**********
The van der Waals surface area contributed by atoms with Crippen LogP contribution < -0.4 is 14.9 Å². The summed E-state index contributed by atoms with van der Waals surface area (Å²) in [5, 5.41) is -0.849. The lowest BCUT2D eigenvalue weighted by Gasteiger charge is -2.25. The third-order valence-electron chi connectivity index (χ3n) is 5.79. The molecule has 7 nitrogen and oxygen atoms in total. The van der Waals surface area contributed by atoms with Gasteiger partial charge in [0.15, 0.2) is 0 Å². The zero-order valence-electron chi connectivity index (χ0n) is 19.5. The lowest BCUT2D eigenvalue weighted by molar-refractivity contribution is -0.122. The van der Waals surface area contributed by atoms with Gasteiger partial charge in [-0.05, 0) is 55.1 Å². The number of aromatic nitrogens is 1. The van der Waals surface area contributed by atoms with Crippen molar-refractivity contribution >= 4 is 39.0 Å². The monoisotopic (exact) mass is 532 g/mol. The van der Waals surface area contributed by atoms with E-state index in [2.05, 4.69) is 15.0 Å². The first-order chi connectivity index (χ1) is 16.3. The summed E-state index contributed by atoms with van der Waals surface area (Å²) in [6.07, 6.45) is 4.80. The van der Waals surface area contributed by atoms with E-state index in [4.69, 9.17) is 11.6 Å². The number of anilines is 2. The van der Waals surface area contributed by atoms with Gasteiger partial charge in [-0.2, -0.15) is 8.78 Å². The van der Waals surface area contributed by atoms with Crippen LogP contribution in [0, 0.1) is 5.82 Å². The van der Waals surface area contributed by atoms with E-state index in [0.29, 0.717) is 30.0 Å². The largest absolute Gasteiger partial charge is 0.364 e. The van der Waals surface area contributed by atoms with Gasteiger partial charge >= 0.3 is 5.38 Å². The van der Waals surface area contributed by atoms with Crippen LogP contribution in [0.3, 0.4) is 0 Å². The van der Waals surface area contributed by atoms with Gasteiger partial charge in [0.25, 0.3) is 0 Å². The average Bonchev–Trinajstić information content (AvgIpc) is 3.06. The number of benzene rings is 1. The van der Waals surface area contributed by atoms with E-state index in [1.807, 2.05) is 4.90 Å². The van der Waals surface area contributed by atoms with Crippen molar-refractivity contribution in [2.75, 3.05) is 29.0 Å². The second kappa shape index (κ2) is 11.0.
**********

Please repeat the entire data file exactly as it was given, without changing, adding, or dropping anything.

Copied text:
The van der Waals surface area contributed by atoms with Crippen LogP contribution < -0.4 is 14.9 Å². The summed E-state index contributed by atoms with van der Waals surface area (Å²) in [5, 5.41) is -0.849. The lowest BCUT2D eigenvalue weighted by Gasteiger charge is -2.25. The third-order valence-electron chi connectivity index (χ3n) is 5.79. The molecule has 7 nitrogen and oxygen atoms in total. The van der Waals surface area contributed by atoms with Gasteiger partial charge in [0.15, 0.2) is 0 Å². The zero-order valence-electron chi connectivity index (χ0n) is 19.5. The lowest BCUT2D eigenvalue weighted by molar-refractivity contribution is -0.122. The van der Waals surface area contributed by atoms with Gasteiger partial charge in [-0.05, 0) is 55.1 Å². The number of aromatic nitrogens is 1. The van der Waals surface area contributed by atoms with Crippen molar-refractivity contribution >= 4 is 39.0 Å². The monoisotopic (exact) mass is 532 g/mol. The van der Waals surface area contributed by atoms with E-state index in [2.05, 4.69) is 15.0 Å². The first-order chi connectivity index (χ1) is 16.3. The summed E-state index contributed by atoms with van der Waals surface area (Å²) in [6.07, 6.45) is 4.80. The van der Waals surface area contributed by atoms with E-state index in [4.69, 9.17) is 11.6 Å². The number of anilines is 2. The van der Waals surface area contributed by atoms with Gasteiger partial charge in [-0.2, -0.15) is 8.78 Å². The van der Waals surface area contributed by atoms with Crippen LogP contribution in [0, 0.1) is 5.82 Å². The van der Waals surface area contributed by atoms with E-state index in [0.29, 0.717) is 30.0 Å². The largest absolute Gasteiger partial charge is 0.364 e. The van der Waals surface area contributed by atoms with Gasteiger partial charge >= 0.3 is 5.38 Å². The van der Waals surface area contributed by atoms with Crippen LogP contribution in [0.3, 0.4) is 0 Å². The van der Waals surface area contributed by atoms with Gasteiger partial charge in [0.25, 0.3) is 0 Å². The average Bonchev–Trinajstić information content (AvgIpc) is 3.06. The number of benzene rings is 1. The van der Waals surface area contributed by atoms with E-state index in [1.807, 2.05) is 4.90 Å². The van der Waals surface area contributed by atoms with Crippen molar-refractivity contribution in [2.75, 3.05) is 29.0 Å². The second kappa shape index (κ2) is 11.0.